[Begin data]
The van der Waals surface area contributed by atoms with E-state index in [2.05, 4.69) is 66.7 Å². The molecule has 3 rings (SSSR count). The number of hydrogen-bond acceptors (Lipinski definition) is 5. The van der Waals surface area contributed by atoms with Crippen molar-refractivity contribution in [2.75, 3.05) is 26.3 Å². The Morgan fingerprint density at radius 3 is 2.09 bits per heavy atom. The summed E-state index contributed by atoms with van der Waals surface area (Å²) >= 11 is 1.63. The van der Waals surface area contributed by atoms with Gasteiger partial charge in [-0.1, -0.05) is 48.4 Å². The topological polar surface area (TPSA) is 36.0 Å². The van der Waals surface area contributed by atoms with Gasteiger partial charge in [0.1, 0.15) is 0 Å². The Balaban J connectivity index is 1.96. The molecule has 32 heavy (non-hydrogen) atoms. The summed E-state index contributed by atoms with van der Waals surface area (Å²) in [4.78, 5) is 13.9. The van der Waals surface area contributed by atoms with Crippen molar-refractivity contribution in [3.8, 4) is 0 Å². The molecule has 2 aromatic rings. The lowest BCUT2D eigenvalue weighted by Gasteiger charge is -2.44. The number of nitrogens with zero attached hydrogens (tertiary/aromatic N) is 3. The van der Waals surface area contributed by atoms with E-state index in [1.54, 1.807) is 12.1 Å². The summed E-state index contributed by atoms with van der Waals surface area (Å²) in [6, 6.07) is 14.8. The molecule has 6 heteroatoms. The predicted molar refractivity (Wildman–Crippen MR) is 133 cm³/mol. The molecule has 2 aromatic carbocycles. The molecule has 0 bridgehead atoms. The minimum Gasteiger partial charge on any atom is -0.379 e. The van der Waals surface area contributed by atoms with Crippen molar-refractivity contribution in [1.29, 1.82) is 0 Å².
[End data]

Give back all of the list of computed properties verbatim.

The van der Waals surface area contributed by atoms with E-state index in [2.05, 4.69) is 66.7 Å². The molecule has 3 rings (SSSR count). The number of hydrogen-bond acceptors (Lipinski definition) is 5. The van der Waals surface area contributed by atoms with Crippen molar-refractivity contribution in [2.75, 3.05) is 26.3 Å². The Morgan fingerprint density at radius 3 is 2.09 bits per heavy atom. The summed E-state index contributed by atoms with van der Waals surface area (Å²) >= 11 is 1.63. The van der Waals surface area contributed by atoms with Gasteiger partial charge in [-0.1, -0.05) is 48.4 Å². The topological polar surface area (TPSA) is 36.0 Å². The van der Waals surface area contributed by atoms with Gasteiger partial charge in [0.1, 0.15) is 0 Å². The Balaban J connectivity index is 1.96. The molecule has 32 heavy (non-hydrogen) atoms. The summed E-state index contributed by atoms with van der Waals surface area (Å²) in [4.78, 5) is 13.9. The van der Waals surface area contributed by atoms with Crippen molar-refractivity contribution in [3.8, 4) is 0 Å². The molecule has 2 aromatic rings. The lowest BCUT2D eigenvalue weighted by Gasteiger charge is -2.44. The number of nitrogens with zero attached hydrogens (tertiary/aromatic N) is 3. The van der Waals surface area contributed by atoms with E-state index in [1.54, 1.807) is 12.1 Å². The summed E-state index contributed by atoms with van der Waals surface area (Å²) in [6, 6.07) is 14.8. The molecule has 6 heteroatoms. The predicted molar refractivity (Wildman–Crippen MR) is 133 cm³/mol. The molecule has 2 aromatic carbocycles. The molecule has 0 bridgehead atoms. The minimum Gasteiger partial charge on any atom is -0.379 e. The van der Waals surface area contributed by atoms with Crippen molar-refractivity contribution in [1.29, 1.82) is 0 Å².